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Dr. Homer: A 38-Year Odyssey of Excellence in Breast Imaging

08/13/2015

On July 1, 1977, Marc J. Homer, MD, FACR, FSBI entered Tufts Medical Center’s Department of Radiology for the first time as a member of the clinical staff. Exactly 38 years later to the day, Dr. Homer retired from his clinical duties as Tufts MC’s first-ever Chief of Mammography, effective July 1, 2015, after nearly four decades of distinguished, dedicated service to the Medical Center.

“Dr. Homer’s impressive tenure at Tufts Medical Center was marked by innovation, devotion to teaching and a zeal for excellence in patient care,” said Radiologist-in-Chief Kent Yucel, MD. “He is unique among radiologists in the personal relationships he developed with his patients, many of whom came to Tufts MC for their care because they wouldn’t trust anyone else to do their mammograms. Dr. Homer is truly an exemplar of the ‘Tufts Medical Center way’ of delivering personalized care at the highest level.”

“It is my distinct joy to have my patients know and recognize me and it was an honor to educate them on the detection of breast cancer,” said Dr. Homer. “Early detection is a critical step toward successful treatment.”

Contributions to Mammography Practice and Education

Dr. Homer perhaps is best known for his contributions toward the design of a breast tumor localization device that bears his name. The Homer Needle, which aids surgeons in the location and removal of breast cancers found on mammograms before they are able to be felt, is still widely used throughout the United States. Dr. Homer also is credited with introducing stereotactic core biopsy technology—a non-invasive technique to diagnose breast lesions without a surgical procedure—to Tufts MC. Over the course of his impressive career, Dr. Homer authored more than 86 peer reviewed articles and one of the most highly-acclaimed mammography textbooks, “Mammographic Interpretation: A Practical Approach.”

“The early success of Tufts MC’s Breast Health Center, one of the very first breast centers in the United States, was in large measure directly related to the outstanding quality of the imaging services provided by Dr. Homer,” said Clinical Director of the Tufts Medical Center Cancer Center John Erban. “He was a true pioneer in the field of breast imaging and has long been a role model for residents seeking to gain breast imaging expertise for very complex and vulnerable patients.”

“I’m exceptionally proud of my role in teaching the next generations of radiologists, medical students and residents how to interpret mammography,” said Dr. Homer. “I consider imparting that knowledge one of my most important accomplishments to the field.”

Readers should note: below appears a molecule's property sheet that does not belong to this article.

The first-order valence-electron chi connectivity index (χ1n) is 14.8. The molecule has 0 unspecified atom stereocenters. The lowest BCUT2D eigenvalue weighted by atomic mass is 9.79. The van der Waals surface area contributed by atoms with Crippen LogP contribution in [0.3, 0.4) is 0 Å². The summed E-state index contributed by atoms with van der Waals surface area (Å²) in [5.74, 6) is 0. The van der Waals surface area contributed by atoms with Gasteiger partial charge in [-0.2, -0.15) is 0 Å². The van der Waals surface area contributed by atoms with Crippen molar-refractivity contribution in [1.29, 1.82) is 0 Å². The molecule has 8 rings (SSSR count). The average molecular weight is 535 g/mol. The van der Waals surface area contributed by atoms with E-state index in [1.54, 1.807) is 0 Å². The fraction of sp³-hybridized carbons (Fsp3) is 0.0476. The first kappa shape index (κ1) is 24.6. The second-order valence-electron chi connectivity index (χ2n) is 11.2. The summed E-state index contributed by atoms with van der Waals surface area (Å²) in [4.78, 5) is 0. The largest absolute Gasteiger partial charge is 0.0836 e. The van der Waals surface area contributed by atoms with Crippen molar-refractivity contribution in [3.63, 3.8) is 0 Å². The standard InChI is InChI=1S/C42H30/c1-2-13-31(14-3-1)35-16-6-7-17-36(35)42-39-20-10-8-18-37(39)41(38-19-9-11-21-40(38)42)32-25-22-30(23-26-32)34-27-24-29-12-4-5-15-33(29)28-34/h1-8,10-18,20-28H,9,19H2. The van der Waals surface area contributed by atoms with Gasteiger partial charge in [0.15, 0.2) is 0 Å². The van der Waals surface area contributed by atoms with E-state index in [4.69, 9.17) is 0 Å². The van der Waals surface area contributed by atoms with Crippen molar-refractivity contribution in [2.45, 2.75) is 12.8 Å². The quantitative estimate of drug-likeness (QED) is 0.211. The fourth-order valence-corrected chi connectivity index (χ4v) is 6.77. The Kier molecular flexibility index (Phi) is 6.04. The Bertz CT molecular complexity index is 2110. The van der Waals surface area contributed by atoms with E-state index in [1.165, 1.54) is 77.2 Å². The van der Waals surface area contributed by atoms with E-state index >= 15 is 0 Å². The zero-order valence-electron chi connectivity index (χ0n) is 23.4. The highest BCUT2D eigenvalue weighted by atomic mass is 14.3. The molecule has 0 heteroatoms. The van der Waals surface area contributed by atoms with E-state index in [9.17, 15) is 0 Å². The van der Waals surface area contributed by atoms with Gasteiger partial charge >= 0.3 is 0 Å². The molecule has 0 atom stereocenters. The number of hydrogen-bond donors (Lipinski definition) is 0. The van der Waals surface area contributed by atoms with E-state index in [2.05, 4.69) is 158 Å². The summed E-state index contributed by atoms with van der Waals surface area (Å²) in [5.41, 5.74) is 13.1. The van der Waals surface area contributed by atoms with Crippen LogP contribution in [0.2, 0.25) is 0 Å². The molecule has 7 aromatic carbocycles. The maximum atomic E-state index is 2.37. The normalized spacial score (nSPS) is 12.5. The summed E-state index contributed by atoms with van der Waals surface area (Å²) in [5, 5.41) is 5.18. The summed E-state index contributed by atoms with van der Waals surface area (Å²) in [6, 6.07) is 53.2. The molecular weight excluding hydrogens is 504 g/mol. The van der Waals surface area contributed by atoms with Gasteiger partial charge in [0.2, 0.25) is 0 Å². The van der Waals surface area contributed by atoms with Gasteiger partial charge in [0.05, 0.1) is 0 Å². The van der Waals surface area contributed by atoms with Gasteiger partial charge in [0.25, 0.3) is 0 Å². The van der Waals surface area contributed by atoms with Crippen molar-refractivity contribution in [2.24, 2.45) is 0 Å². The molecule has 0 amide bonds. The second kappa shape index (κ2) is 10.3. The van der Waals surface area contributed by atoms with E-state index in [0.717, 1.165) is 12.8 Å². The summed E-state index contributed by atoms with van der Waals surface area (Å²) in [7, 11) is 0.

In addition to educating students, Dr. Homer has taught a course in mammographic interpretation for attending radiologists and technologists four times per year for the past 25 years. Attended by radiology staff from across the country, the sessions helped the participants improve and enhance their individual mammography practices.

Society of Breast Imaging

In a significant contribution to the specialty, Dr. Homer and five other radiologists co-founded the Society of Breast Imaging (SBI) in 1985. The Society’s first and longest-serving President (1985–1988), Dr. Homer was honored with a Special Recognition Award for “extraordinary contribution to breast imaging” at the SBI’s annual symposium in 2015. He was only the second-ever recipient of the award.

“The growth of the SBI made a tremendous impact in breast imaging and mammography interpretation reaching the recognition level of other areas of radiology,” said Dr. Homer. “Today, the SBI is the largest specialty society in the U.S. and is routinely consulted about local, national and international issues of controversy in breast imaging.”

Keeping Busy in Retirement

While Dr. Homer has relinquished his clinical responsibilities, he has assumed the highly-prestigious title of Professor of Radiology Emeritus at Tufts University School of Medicine, where he will continue to maintain an active role teaching mammogram interpretation. In the free time his retirement affords him, Dr. Homer plans to take some post-graduate courses, read books and enjoy spending time with his family.

“There is no question that Dr. Homer’s legacy is permanently cemented as of one of the pillars of modern day mammography,” said Chief of the Division of General Surgery, Chief of Surgical Oncology and Director of the Breast Health Center Roger Graham, MD. “But on a personal level, I will always remember him for how much he truly cared – about his residents, his teaching, his support staff, his peers in the Breast Health Center, and most of all, about his patients.”